When we started building websites for our pet industry clients, we quickly learned that trying to design a website without a Brand Guide first is like trying to get dressed with your eyes closed.
It might come out ok, but more than likely the end result will look disjointed, and the design elements won’t make sense in other applications. It’s also very difficult to make decisions about each element. “Does this work with this? I don’t know…”.
Without a cohesive strategy, we are just poking around in the dark, hoping that each element we pick will look ok, not only on the website, but wherever else we want to use it.
So we need a strategy. And that comes in the form of a Brand Guide.
So what is a Brand Guide anyway?
Brand Guides can be known by any of the following names:
- Brand Board
- Brand Style Board
- Brand Style Guide
- Brand Identity Guide
- Brand Book
- Brand Bible
- Brand Guide
With the exception of the Brand Board/Brand Style Board, they all mean the same thing.
A Brand Board/Brand Style Board is a simple one-page design that includes at minimum:
It may also include:
- Photo mood board
We use that Brand Board to inform every aspect of the design.
Five risks of not using a Brand Guide for a web design project
- Fonts that are disjointed and don’t look good together, or in other applications like print or advertising.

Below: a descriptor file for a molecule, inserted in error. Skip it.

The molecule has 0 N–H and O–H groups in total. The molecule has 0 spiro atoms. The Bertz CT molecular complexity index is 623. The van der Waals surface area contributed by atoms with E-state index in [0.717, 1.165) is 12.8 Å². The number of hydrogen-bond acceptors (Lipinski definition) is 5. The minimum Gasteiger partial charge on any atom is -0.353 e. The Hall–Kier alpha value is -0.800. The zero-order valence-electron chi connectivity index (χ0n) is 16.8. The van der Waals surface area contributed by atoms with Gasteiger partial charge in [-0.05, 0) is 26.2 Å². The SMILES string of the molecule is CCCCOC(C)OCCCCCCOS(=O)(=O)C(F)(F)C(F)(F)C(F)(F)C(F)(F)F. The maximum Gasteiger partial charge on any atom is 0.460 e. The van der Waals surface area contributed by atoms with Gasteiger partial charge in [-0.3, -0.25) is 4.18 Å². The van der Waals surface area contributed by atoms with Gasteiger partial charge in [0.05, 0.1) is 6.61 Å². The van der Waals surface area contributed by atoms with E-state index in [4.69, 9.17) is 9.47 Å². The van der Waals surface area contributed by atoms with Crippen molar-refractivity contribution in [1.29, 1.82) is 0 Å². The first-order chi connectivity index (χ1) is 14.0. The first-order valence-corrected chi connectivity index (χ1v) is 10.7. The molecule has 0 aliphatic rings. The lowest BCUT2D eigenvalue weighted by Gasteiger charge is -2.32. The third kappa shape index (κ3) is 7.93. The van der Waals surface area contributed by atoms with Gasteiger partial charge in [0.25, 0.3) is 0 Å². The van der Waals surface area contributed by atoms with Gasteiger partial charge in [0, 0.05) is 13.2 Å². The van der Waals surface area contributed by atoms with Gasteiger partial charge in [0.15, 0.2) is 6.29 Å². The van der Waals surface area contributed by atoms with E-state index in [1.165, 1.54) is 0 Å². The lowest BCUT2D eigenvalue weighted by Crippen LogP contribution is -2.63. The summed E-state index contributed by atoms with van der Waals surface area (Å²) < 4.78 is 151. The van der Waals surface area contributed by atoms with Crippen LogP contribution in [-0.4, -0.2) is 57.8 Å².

- Colors that don’t fit with the personality of the company, and/or may not look good in other applications like print. (Great colors have beautiful print alternates as well.)
- Graphics and other assets whose ‘feel’ don’t match the fonts and/or colors chosen. (Ex: rustic graphics paired with a super modern clean font.)
- Fonts and colors that aren’t accessible or user-friendly. (Ex: white text on a pale sky blue background.)
- A logo that only looks good on the web, and/or doesn’t have an alternate to use. (Ex: a large busy logo used in the center of a menu bar, but looks terrible when printed in an event handout.)
There are many others, but that should give you a good idea of what you’ll run into when trying to pull brand elements out of thin air while designing a website.
Ten benefits of using a Brand Guide for a web design project
- Cohesive designs that increase/improve brand stickiness.
- Colors that work great in every application and evoke the emotions the brand is trying to convey.
- Graphics and other assets whose feel matches the fonts and/or colors chosen.
- Fonts and colors that are both accessible and user-friendly.
- A logo that looks great both on the web and in print.
- Submark logo versions that can be used in specific capacities, like a drop-down menu.
- Favicons (browser icons), that make the pages instantly recognizable in a user’s browser tab.
- Photos that enhance the personality of the company, and compel the user to feel a certain way.
- A design process that goes quickly and smoothly.
- All web pages and elements (marketing pages, information pages, sales/landing pages, e-com pages, etc), have the same impact.
So you can clearly see the risks of not using a Brand Guide, and the many benefits of using a Brand Guide, in your website design!